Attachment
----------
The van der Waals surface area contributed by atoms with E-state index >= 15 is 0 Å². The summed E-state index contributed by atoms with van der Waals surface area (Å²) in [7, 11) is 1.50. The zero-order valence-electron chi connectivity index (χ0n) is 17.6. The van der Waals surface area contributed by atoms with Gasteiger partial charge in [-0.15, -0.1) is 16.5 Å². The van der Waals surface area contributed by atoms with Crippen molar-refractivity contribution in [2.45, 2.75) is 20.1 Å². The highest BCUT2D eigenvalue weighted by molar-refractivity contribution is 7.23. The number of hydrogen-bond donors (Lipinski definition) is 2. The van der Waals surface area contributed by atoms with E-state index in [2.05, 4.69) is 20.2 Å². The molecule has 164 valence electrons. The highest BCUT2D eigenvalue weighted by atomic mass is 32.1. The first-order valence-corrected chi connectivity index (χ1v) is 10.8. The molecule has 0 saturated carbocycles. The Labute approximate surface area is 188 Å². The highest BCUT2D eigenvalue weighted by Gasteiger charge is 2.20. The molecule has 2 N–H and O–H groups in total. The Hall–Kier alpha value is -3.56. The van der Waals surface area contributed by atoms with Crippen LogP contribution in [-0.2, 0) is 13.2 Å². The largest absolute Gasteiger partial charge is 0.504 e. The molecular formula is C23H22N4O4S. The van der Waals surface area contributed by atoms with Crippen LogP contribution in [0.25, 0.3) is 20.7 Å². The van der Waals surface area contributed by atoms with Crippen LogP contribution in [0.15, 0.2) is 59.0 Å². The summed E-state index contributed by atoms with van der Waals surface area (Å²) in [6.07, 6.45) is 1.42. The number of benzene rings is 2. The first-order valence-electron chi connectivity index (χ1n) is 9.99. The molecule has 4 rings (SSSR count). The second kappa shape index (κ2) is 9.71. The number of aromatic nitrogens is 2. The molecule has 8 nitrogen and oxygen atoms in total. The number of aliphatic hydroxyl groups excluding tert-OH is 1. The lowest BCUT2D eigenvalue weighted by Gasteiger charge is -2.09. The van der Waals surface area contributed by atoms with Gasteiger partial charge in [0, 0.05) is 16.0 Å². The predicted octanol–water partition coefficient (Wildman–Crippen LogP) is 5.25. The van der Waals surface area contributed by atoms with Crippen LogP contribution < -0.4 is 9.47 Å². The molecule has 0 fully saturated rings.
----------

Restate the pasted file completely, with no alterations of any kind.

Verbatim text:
The van der Waals surface area contributed by atoms with E-state index >= 15 is 0 Å². The summed E-state index contributed by atoms with van der Waals surface area (Å²) in [7, 11) is 1.50. The zero-order valence-electron chi connectivity index (χ0n) is 17.6. The van der Waals surface area contributed by atoms with Gasteiger partial charge in [-0.15, -0.1) is 16.5 Å². The van der Waals surface area contributed by atoms with Crippen molar-refractivity contribution in [2.45, 2.75) is 20.1 Å². The highest BCUT2D eigenvalue weighted by molar-refractivity contribution is 7.23. The number of hydrogen-bond donors (Lipinski definition) is 2. The van der Waals surface area contributed by atoms with E-state index in [2.05, 4.69) is 20.2 Å². The molecule has 164 valence electrons. The highest BCUT2D eigenvalue weighted by atomic mass is 32.1. The first-order valence-corrected chi connectivity index (χ1v) is 10.8. The molecule has 0 saturated carbocycles. The Labute approximate surface area is 188 Å². The highest BCUT2D eigenvalue weighted by Gasteiger charge is 2.20. The molecule has 2 N–H and O–H groups in total. The Hall–Kier alpha value is -3.56. The van der Waals surface area contributed by atoms with Crippen LogP contribution in [-0.2, 0) is 13.2 Å². The largest absolute Gasteiger partial charge is 0.504 e. The molecular formula is C23H22N4O4S. The van der Waals surface area contributed by atoms with Crippen LogP contribution in [0.25, 0.3) is 20.7 Å². The van der Waals surface area contributed by atoms with Crippen LogP contribution in [0.15, 0.2) is 59.0 Å². The summed E-state index contributed by atoms with van der Waals surface area (Å²) in [6.07, 6.45) is 1.42. The number of benzene rings is 2. The first-order valence-electron chi connectivity index (χ1n) is 9.99. The molecule has 4 rings (SSSR count). The second kappa shape index (κ2) is 9.71. The number of aromatic nitrogens is 2. The molecule has 8 nitrogen and oxygen atoms in total. The number of aliphatic hydroxyl groups excluding tert-OH is 1. The lowest BCUT2D eigenvalue weighted by Gasteiger charge is -2.09. The van der Waals surface area contributed by atoms with Gasteiger partial charge in [0, 0.05) is 16.0 Å². The predicted octanol–water partition coefficient (Wildman–Crippen LogP) is 5.25. The van der Waals surface area contributed by atoms with Crippen LogP contribution < -0.4 is 9.47 Å². The molecule has 0 fully saturated rings.